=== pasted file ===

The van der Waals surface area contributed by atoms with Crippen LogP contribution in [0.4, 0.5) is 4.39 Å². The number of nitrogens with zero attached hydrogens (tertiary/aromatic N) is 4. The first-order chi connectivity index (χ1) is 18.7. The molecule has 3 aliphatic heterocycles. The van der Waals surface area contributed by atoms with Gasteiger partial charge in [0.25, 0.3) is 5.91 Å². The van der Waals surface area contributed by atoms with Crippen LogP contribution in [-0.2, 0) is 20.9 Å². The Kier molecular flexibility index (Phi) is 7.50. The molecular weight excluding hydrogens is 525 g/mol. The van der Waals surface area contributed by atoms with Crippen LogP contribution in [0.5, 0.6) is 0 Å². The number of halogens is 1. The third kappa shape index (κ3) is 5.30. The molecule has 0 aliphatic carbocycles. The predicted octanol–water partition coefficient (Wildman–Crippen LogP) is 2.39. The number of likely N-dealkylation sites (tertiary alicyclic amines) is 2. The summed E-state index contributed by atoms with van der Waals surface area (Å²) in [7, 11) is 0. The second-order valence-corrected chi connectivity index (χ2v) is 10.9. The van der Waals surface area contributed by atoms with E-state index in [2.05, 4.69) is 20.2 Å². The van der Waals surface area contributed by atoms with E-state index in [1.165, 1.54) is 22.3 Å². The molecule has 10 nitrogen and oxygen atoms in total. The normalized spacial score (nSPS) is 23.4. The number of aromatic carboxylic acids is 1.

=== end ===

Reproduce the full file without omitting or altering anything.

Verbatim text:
The van der Waals surface area contributed by atoms with Crippen LogP contribution in [0.4, 0.5) is 4.39 Å². The number of nitrogens with zero attached hydrogens (tertiary/aromatic N) is 4. The first-order chi connectivity index (χ1) is 18.7. The molecule has 3 aliphatic heterocycles. The van der Waals surface area contributed by atoms with Gasteiger partial charge in [0.25, 0.3) is 5.91 Å². The van der Waals surface area contributed by atoms with Crippen LogP contribution in [-0.2, 0) is 20.9 Å². The Kier molecular flexibility index (Phi) is 7.50. The molecular weight excluding hydrogens is 525 g/mol. The van der Waals surface area contributed by atoms with Crippen LogP contribution in [0.5, 0.6) is 0 Å². The number of halogens is 1. The third kappa shape index (κ3) is 5.30. The molecule has 0 aliphatic carbocycles. The predicted octanol–water partition coefficient (Wildman–Crippen LogP) is 2.39. The number of likely N-dealkylation sites (tertiary alicyclic amines) is 2. The summed E-state index contributed by atoms with van der Waals surface area (Å²) in [7, 11) is 0. The second-order valence-corrected chi connectivity index (χ2v) is 10.9. The van der Waals surface area contributed by atoms with E-state index in [2.05, 4.69) is 20.2 Å². The van der Waals surface area contributed by atoms with E-state index in [1.165, 1.54) is 22.3 Å². The molecule has 10 nitrogen and oxygen atoms in total. The normalized spacial score (nSPS) is 23.4. The number of aromatic carboxylic acids is 1.